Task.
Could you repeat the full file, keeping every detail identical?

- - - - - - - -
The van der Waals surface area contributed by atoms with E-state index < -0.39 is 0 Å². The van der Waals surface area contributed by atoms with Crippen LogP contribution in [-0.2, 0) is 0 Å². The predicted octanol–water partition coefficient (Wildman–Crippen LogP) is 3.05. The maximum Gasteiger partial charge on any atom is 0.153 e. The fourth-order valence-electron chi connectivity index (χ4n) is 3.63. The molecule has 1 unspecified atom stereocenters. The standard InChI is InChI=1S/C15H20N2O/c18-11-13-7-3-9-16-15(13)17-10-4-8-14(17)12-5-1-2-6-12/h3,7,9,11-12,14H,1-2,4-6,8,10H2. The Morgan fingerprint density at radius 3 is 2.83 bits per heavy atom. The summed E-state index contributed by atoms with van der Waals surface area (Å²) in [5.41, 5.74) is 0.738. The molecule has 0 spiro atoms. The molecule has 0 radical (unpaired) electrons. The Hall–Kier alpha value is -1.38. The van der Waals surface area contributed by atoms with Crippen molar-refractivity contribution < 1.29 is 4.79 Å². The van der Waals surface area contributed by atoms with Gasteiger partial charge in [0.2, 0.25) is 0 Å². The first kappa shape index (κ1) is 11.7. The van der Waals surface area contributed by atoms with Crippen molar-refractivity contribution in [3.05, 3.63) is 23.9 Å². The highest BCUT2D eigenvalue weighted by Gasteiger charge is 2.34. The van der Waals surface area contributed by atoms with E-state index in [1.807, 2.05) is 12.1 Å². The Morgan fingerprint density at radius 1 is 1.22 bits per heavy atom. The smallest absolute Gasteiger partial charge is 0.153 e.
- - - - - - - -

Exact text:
The van der Waals surface area contributed by atoms with E-state index < -0.39 is 0 Å². The van der Waals surface area contributed by atoms with Crippen LogP contribution in [-0.2, 0) is 0 Å². The predicted octanol–water partition coefficient (Wildman–Crippen LogP) is 3.05. The maximum Gasteiger partial charge on any atom is 0.153 e. The fourth-order valence-electron chi connectivity index (χ4n) is 3.63. The molecule has 1 unspecified atom stereocenters. The standard InChI is InChI=1S/C15H20N2O/c18-11-13-7-3-9-16-15(13)17-10-4-8-14(17)12-5-1-2-6-12/h3,7,9,11-12,14H,1-2,4-6,8,10H2. The Morgan fingerprint density at radius 3 is 2.83 bits per heavy atom. The summed E-state index contributed by atoms with van der Waals surface area (Å²) in [5.41, 5.74) is 0.738. The molecule has 0 spiro atoms. The molecule has 0 radical (unpaired) electrons. The Hall–Kier alpha value is -1.38. The van der Waals surface area contributed by atoms with Crippen molar-refractivity contribution < 1.29 is 4.79 Å². The van der Waals surface area contributed by atoms with Gasteiger partial charge in [0.2, 0.25) is 0 Å². The first kappa shape index (κ1) is 11.7. The van der Waals surface area contributed by atoms with Crippen molar-refractivity contribution in [3.05, 3.63) is 23.9 Å². The highest BCUT2D eigenvalue weighted by Gasteiger charge is 2.34. The van der Waals surface area contributed by atoms with E-state index in [1.807, 2.05) is 12.1 Å². The Morgan fingerprint density at radius 1 is 1.22 bits per heavy atom. The smallest absolute Gasteiger partial charge is 0.153 e.